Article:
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Wisconsin Personal Injury Law Blog

OSHA cites WI foundry for exposing workers to silica dust

In recognition of the extreme health hazards posed by the inhalation of silica dust -- silicosis, cancer, lung infections, etc. -- the U.S. Department of Labor's Occupational Safety and Health Administration has recently proposed a new rule that, if finalized, would both update the existing silica standard and provide far greater protection to workers.

Indeed, OSHA estimates that the new silica rule could prevent the onset of nearly 1,600 new silicosis cases every year and save as many as 700 lives. Until such time as this final rule is adopted, however, OSHA inspectors will need to remain extra vigilant to ensure the respiratory health of workers is protected.

It appears as if the agency is doing just this, as an iron foundry here in Wisconsin was recently cited for three OSHA violations, including a repeat violation for exposing workers to silica dust.

Minnesota police use novel weapon in fight against distracted driving

Law enforcement officials in neighboring Minnesota are currently conducting a statewide crackdown on distracted driving with the state's Department of Public Safety working with 400 law enforcement agencies to add extra patrols to the roads and highways now through April 20.

Thus far, these law enforcement officials have shown that they are serious about stopping distracted drivers and rooting out other traffic offenses, as 131 motorists were issued tickets for distracted driving and another 448 motorists were issued tickets for failing to wear a seat belt during the first three days of the campaign.

Do helmet law repeals translate into more motorcycle deaths?

MotorcycleHelmet.jpgAccording to the Governors Highway Safety Association, 19 states currently have what are known as universal helmet laws in effect. This means that all drivers and passengers -- regardless of age or experience level -- must wear a helmet at all times while riding a motorcycle.

Interestingly enough, however, lawmakers in eight of these 19 states are currently debating legislation that would essentially repeal their universal helmet laws and replace them with laws dictating that only certain classes of motorcycle riders are required to wear helmets.

If passed, these new laws could end up looking very similar to the helmet laws in states like Wisconsin, which mandates helmet use for all operators and riders under the age of 18.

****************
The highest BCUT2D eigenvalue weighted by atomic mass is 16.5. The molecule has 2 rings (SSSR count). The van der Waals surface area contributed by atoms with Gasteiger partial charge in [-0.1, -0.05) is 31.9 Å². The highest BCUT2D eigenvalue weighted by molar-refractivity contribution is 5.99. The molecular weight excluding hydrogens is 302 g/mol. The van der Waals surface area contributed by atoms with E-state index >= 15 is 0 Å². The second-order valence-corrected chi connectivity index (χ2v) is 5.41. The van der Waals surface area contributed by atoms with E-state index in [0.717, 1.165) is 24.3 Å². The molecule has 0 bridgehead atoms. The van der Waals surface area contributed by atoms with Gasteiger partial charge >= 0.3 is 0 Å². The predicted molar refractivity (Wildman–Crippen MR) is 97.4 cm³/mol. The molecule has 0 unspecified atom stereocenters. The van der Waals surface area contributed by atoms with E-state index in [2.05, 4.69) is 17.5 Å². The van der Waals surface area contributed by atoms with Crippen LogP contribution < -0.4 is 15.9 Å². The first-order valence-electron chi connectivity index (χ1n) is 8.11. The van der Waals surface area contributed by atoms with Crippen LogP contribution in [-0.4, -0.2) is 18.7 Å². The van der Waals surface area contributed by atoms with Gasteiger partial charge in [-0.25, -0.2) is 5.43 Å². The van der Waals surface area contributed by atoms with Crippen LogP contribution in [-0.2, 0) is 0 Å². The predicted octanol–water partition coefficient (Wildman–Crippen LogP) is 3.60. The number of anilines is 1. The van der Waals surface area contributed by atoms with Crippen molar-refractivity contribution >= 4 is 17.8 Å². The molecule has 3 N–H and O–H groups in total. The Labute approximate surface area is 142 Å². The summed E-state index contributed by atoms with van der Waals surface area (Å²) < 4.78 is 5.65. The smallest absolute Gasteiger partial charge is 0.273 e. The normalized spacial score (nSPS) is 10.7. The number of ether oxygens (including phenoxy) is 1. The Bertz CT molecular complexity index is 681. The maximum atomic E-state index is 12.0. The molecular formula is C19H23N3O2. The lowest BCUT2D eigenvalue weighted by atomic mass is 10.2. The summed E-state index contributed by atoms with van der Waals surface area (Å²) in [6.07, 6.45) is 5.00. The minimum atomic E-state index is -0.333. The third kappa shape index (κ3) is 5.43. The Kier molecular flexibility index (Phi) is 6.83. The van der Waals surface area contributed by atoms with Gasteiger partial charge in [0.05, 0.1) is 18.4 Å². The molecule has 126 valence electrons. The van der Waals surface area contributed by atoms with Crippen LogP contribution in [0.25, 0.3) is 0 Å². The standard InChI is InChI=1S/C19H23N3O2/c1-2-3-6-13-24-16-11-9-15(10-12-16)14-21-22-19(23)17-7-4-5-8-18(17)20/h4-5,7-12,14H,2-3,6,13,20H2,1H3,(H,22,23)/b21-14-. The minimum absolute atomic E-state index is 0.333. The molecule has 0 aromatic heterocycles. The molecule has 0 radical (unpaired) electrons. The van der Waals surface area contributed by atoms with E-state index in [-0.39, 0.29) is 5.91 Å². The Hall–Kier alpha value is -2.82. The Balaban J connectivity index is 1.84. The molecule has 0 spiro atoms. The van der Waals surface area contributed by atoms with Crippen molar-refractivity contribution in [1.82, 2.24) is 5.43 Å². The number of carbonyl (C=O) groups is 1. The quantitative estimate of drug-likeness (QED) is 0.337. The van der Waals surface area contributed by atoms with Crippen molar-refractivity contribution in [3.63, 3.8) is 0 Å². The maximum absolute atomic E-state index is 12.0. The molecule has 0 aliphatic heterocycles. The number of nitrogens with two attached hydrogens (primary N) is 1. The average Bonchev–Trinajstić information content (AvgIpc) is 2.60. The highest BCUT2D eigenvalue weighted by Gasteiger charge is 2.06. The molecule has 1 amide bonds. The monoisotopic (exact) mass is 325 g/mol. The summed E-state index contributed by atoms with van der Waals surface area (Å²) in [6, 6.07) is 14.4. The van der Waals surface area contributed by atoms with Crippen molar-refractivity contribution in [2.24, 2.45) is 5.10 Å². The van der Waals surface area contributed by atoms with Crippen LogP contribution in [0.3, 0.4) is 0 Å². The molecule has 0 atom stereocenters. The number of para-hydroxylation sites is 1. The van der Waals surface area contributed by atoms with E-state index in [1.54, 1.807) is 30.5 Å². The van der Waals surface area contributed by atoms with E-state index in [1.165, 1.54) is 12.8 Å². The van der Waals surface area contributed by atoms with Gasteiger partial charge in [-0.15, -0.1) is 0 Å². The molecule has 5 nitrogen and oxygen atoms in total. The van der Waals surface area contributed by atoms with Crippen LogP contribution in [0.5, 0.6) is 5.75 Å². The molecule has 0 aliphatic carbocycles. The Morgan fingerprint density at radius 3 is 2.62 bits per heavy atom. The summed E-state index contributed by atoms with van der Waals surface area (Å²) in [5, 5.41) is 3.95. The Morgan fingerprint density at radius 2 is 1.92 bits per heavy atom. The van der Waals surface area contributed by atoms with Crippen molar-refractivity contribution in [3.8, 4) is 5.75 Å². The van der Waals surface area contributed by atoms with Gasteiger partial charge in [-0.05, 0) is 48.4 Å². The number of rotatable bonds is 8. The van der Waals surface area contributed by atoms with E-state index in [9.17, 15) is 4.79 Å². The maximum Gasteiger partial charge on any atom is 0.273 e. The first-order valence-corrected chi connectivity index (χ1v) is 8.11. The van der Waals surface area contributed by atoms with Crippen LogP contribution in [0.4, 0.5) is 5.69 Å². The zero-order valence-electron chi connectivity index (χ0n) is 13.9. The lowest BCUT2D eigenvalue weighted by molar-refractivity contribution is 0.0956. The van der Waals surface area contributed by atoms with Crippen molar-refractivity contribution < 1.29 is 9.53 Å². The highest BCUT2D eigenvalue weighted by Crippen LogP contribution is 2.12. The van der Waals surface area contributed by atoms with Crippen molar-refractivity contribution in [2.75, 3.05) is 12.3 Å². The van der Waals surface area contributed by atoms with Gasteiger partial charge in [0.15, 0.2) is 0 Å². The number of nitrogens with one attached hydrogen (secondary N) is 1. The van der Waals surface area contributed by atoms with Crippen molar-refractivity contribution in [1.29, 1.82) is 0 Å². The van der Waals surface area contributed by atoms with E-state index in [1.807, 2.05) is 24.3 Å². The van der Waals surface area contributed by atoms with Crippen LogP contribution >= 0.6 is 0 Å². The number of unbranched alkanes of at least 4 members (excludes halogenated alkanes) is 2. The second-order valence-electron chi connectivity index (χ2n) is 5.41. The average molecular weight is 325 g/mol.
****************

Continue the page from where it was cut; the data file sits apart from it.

While motorcycle advocacy groups have expressed overwhelming support for the dilution of universal helmet laws, believing that safety gear choices should be left up to the individual rider, safety experts aren't so sure that this is the best course of action.

NHTSA urged by NTSB to introduce major truck safety changes

semi truck.jpgThe National Transportation Safety Board -- an independent federal agency whose delegated tasks include issuing safety recommendations aimed at preventing future accidents and carrying out special transportation safety studies -- recently issued a set of eye-opening safety recommendations in the area of tractor-trailer safety.

The seven recommendations, issued to the National Highway Traffic Safety Administration last Thursday, were based on an internal 2013 study examining the safety of single-unit trucks, as well as other safety studies whose findings are directly applicable to tractor-trailers.

One of the more interesting recommendations concerns the danger posed by the blind spots on most tractor-trailers, particularly those located on the sides and rear.

Indeed, the NTSB points out how previous research has found that the altogether limited field of vision for most truckers in these spots creates an elevated accident risk during even the most simple driving maneuvers (lane changes, turns, etc.), and that everyone from passenger vehicle occupants and motorcyclists to bicyclists and pedestrians are endangered.

Investigation into horrific roller coaster accident continues

mt olmpus.jpgAnyone who has traveled the stretch of I-94 between Madison and Minneapolis is more than likely familiar with the various roadside attractions advertized on the seemingly innumerable billboards scattered throughout the course of the drive.